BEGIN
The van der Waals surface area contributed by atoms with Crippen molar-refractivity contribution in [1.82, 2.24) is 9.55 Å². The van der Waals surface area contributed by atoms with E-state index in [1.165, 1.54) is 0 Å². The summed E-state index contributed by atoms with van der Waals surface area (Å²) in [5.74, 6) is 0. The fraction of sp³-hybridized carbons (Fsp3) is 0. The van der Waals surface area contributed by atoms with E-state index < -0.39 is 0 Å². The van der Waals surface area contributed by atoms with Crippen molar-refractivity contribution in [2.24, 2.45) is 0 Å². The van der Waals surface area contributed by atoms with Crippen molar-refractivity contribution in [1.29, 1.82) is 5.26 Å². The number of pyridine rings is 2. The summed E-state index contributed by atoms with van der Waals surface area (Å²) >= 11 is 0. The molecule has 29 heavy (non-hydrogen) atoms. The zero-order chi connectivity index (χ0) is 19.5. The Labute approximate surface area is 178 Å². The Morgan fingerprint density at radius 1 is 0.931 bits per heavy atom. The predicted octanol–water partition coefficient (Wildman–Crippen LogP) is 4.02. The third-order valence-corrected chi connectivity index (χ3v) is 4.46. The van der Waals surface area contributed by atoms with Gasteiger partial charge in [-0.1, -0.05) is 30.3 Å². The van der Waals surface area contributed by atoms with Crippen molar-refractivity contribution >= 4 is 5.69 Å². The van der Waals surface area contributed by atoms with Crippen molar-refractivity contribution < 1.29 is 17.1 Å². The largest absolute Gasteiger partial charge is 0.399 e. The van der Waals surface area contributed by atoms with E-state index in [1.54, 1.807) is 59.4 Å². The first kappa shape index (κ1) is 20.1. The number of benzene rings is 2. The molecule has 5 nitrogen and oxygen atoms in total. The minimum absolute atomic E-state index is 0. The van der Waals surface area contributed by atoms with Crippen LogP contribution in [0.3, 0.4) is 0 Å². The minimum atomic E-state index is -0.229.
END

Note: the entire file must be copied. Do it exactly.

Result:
The van der Waals surface area contributed by atoms with Crippen molar-refractivity contribution in [1.82, 2.24) is 9.55 Å². The van der Waals surface area contributed by atoms with E-state index in [1.165, 1.54) is 0 Å². The summed E-state index contributed by atoms with van der Waals surface area (Å²) in [5.74, 6) is 0. The fraction of sp³-hybridized carbons (Fsp3) is 0. The van der Waals surface area contributed by atoms with E-state index < -0.39 is 0 Å². The van der Waals surface area contributed by atoms with Crippen molar-refractivity contribution in [2.24, 2.45) is 0 Å². The van der Waals surface area contributed by atoms with Crippen molar-refractivity contribution in [1.29, 1.82) is 5.26 Å². The number of pyridine rings is 2. The summed E-state index contributed by atoms with van der Waals surface area (Å²) >= 11 is 0. The molecule has 29 heavy (non-hydrogen) atoms. The zero-order chi connectivity index (χ0) is 19.5. The Labute approximate surface area is 178 Å². The Morgan fingerprint density at radius 1 is 0.931 bits per heavy atom. The predicted octanol–water partition coefficient (Wildman–Crippen LogP) is 4.02. The third-order valence-corrected chi connectivity index (χ3v) is 4.46. The van der Waals surface area contributed by atoms with Gasteiger partial charge in [-0.1, -0.05) is 30.3 Å². The van der Waals surface area contributed by atoms with Crippen molar-refractivity contribution >= 4 is 5.69 Å². The van der Waals surface area contributed by atoms with Crippen molar-refractivity contribution < 1.29 is 17.1 Å². The largest absolute Gasteiger partial charge is 0.399 e. The van der Waals surface area contributed by atoms with E-state index in [1.54, 1.807) is 59.4 Å². The first kappa shape index (κ1) is 20.1. The number of benzene rings is 2. The molecule has 5 nitrogen and oxygen atoms in total. The minimum absolute atomic E-state index is 0. The van der Waals surface area contributed by atoms with Crippen LogP contribution in [0.3, 0.4) is 0 Å². The minimum atomic E-state index is -0.229.